NHLBI TOPMed: University of Massachusetts Medical School (UMMS) miRhythm Study
The UMMS miRhythm Study is an ongoing study of adult patients undergoing an elective electrophysiology study or arrhythmia ablation procedure for a supraventricular or ventricular arrhythmia, including atrial fibrillation (AF). Atrial fibrillation is a major clinical and public health problem that is related to atrial pathologic remodeling. Few tools are available to quantify the activity or extent of this remodeling, rendering it difficult to identify individuals at risk for AF. Previous studies have suggested an important role for miRNA in cardiovascular disease through gene expression regulation, making this a promising avenue for studying AF mechanisms.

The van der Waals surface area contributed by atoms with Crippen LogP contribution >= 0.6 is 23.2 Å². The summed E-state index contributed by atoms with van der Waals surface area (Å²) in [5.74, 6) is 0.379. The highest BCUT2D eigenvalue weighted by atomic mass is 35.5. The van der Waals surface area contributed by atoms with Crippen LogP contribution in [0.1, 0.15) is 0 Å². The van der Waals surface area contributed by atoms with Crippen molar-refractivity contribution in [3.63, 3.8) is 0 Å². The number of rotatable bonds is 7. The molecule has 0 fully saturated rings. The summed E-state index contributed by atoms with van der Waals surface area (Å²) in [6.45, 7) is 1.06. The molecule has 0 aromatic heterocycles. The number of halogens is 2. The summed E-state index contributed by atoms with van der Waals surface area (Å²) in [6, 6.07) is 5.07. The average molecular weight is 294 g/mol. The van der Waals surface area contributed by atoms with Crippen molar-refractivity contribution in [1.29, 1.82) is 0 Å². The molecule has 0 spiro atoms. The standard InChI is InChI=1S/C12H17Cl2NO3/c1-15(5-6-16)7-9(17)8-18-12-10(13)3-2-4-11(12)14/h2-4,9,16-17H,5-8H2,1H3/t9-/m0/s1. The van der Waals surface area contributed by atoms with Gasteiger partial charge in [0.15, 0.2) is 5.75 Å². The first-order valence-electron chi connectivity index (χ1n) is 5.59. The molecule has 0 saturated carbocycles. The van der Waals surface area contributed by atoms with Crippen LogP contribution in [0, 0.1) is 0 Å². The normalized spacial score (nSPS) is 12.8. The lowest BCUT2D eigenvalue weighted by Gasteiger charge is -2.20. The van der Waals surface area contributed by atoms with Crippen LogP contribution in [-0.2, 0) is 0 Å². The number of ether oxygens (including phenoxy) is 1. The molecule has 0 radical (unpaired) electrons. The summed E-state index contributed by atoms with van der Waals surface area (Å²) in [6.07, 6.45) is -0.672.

The aim of the study is to determine the time-dependent changes to key circulating miRNAs in a model of planned atrial injury and remodeling via ablation. Such knowledge might provide additional insight into the biology and activity of the acute atrial injury response, and furthermore, inform new targets for development of preventative interventions or allow for better AF risk stratification. To assess pathways regulating atrial pathological remodeling, patient blood samples are collected prior to their ablation procedures and also at a regularly scheduled 1-month follow-up appointment. Plasma expression of miRNA is measured using high-throughput quantitative reverse transcriptase polymerase chain reaction (RT-qPCR), providing novel insights into the regulatory processes underlying AF, as well as acute atrial injury in vivo. Additionally, data collected from whole-genome sequencing (WGS) is used to supplement miRNA analyses and further explore new relations between genes and abnormal heart rhythm.